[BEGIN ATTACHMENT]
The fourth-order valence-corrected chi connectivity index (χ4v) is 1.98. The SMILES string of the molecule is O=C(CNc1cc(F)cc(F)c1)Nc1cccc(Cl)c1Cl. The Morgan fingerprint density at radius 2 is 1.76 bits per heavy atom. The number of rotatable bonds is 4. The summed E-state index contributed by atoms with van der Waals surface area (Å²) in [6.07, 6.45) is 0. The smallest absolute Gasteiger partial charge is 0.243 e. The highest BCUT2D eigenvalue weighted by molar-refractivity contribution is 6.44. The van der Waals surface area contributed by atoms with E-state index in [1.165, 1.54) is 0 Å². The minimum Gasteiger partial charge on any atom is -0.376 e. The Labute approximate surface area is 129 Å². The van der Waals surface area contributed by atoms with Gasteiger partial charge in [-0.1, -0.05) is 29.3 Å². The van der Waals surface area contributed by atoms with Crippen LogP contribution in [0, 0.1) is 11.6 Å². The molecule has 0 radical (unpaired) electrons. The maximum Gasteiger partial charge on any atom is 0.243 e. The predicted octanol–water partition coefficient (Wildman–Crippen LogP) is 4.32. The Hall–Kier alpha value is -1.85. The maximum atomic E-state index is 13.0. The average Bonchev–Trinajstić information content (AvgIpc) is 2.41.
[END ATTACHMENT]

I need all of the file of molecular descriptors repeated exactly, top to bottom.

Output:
The fourth-order valence-corrected chi connectivity index (χ4v) is 1.98. The SMILES string of the molecule is O=C(CNc1cc(F)cc(F)c1)Nc1cccc(Cl)c1Cl. The Morgan fingerprint density at radius 2 is 1.76 bits per heavy atom. The number of rotatable bonds is 4. The summed E-state index contributed by atoms with van der Waals surface area (Å²) in [6.07, 6.45) is 0. The smallest absolute Gasteiger partial charge is 0.243 e. The highest BCUT2D eigenvalue weighted by molar-refractivity contribution is 6.44. The van der Waals surface area contributed by atoms with E-state index in [1.165, 1.54) is 0 Å². The minimum Gasteiger partial charge on any atom is -0.376 e. The Labute approximate surface area is 129 Å². The van der Waals surface area contributed by atoms with Gasteiger partial charge in [-0.1, -0.05) is 29.3 Å². The van der Waals surface area contributed by atoms with Crippen LogP contribution in [0, 0.1) is 11.6 Å². The molecule has 0 radical (unpaired) electrons. The maximum Gasteiger partial charge on any atom is 0.243 e. The predicted octanol–water partition coefficient (Wildman–Crippen LogP) is 4.32. The Hall–Kier alpha value is -1.85. The maximum atomic E-state index is 13.0. The average Bonchev–Trinajstić information content (AvgIpc) is 2.41.